Interplay Between Generic UI Components

På norsk på Kodemaker-bloggen.

After my blog post on a simple frontend architecture that works, Ove asked: “If you have a textbox and a button, who is responsible for taking the value from the textbox and sending it to the event bus when the button is pressed?” It’s a timely question with some interesting details.

Let’s start with a little recap: We build our UI with generic components. They are the implementation of our visual expression, but do not know our domain. They are unaware of the context in which they are used. They do not know what actions are performed when buttons are pressed.

Thus, they are building blocks used in many contexts. The actions might be different each time. We send actions into the components in the form of data. For example:

PrimaryButton({action: ["sign-in"]})

Here, a centrally registered event handler will listen for "sign-in" on the bus and carry out the action. But how does it access its data? In this case, where do the username and password come from?

I wrote in the introduction that it was a timely question. That’s because I haven’t found one solution that always works well. What I have found are 1) the solution that can sometimes be slow, and 2) the solution that places some limitations on what can be achieved.

The Solution That Can Sometimes Be Slow

This one likely appears the most correct. In short: Every time an input field changes value (on change, on blur, on key up?), the updated value is communicated back to the central data registry.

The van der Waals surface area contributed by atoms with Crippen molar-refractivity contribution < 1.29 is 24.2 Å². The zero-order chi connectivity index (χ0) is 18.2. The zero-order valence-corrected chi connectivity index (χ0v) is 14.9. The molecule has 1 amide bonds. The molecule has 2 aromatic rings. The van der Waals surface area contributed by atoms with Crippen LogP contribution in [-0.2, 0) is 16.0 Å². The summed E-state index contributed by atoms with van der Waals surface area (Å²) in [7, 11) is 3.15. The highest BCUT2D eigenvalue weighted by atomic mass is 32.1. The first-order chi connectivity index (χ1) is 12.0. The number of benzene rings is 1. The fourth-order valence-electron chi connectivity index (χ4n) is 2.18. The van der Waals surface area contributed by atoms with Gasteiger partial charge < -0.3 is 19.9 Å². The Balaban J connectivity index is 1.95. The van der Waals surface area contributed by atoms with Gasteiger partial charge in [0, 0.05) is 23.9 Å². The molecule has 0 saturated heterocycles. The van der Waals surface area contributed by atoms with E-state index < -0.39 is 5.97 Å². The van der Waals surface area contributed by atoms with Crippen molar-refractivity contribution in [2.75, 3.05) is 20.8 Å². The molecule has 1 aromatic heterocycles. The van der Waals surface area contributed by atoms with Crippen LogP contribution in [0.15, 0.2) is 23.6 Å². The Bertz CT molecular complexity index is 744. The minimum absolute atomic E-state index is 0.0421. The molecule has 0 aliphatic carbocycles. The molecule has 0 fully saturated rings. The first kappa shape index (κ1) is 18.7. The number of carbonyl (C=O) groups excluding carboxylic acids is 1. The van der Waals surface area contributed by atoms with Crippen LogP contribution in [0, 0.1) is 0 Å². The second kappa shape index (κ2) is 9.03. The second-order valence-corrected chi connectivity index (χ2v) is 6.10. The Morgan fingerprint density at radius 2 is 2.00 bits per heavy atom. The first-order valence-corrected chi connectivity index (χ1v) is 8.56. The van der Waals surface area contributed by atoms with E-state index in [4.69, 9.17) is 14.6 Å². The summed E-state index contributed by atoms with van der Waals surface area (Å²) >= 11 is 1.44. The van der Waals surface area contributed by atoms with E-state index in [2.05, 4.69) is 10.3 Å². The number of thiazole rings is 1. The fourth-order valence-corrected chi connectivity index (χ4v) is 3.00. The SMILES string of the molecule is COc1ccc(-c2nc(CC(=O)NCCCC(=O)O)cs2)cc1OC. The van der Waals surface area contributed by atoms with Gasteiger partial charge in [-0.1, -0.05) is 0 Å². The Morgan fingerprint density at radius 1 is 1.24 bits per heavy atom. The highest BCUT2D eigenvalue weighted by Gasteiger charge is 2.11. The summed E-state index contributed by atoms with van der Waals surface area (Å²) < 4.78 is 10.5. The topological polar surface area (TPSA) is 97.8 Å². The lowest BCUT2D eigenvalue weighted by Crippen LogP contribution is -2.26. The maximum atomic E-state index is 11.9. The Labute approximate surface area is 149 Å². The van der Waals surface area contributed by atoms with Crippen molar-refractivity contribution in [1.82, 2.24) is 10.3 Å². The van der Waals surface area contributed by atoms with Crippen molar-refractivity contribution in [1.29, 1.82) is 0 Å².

It’s done somewhat like this:

TextInput({onChange: ["save", "sign-in-form/username", "@value"]})

Then, it’s up to the TextInput component to register an appropriate DOM event handler and fire an event on the bus with "@value" replaced by the actual value.

In the main function, a general "save" event handler is implemented that stores the data and triggers a new prepare followed by an update of the UI.

Naturally, it’s this last part that can sometimes be slow. If prepare has a lot of work to do, it can be excessive to run it for every keystroke.

Some tricks:

Ove asked: “Who is responsible for taking the value from the textbox and sending it to the event bus when the button is pressed?”

The answer in this case is: The data is already stored centrally by the time the button is pressed. The event handler can fetch them directly from the store.

The Solution That Imposes Some Limitations on What Can Be Achieved

I find this solution a bit messy, but sometimes necessary. In short: The event handler itself retrieves values from the DOM.

To make this work, we send an ID to the input fields:

TextInput({id: "sign-in-form/username"})

The only job of TextInput is to set this ID in the DOM. When the event handler later deals with the "sign-in" event, it goes into the DOM itself and retrieves values from the fields.

This is obviously a faster solution, precisely because prepare is not run anew and the UI does not update when values change. In other words: the values in the fields are invisible to the prepare function and thus cannot be used. The good old two-way data binding party trick cannot be performed. Or, perhaps more crucially: we cannot provide validation errors along the way.

Here too, there are some tricks:

The answer to Ove’s question in this case is: It’s the event handler’s responsibility to tie the loose ends together.

In Conclusion

I sometimes hear objections to this frontend architecture. That it cannot work in practice. That running the prepare function so often becomes too slow. It also surprises me, at times, how fast our computers and phones have become. They have no problem chewing through some data.

Thanks to Ove for a great question!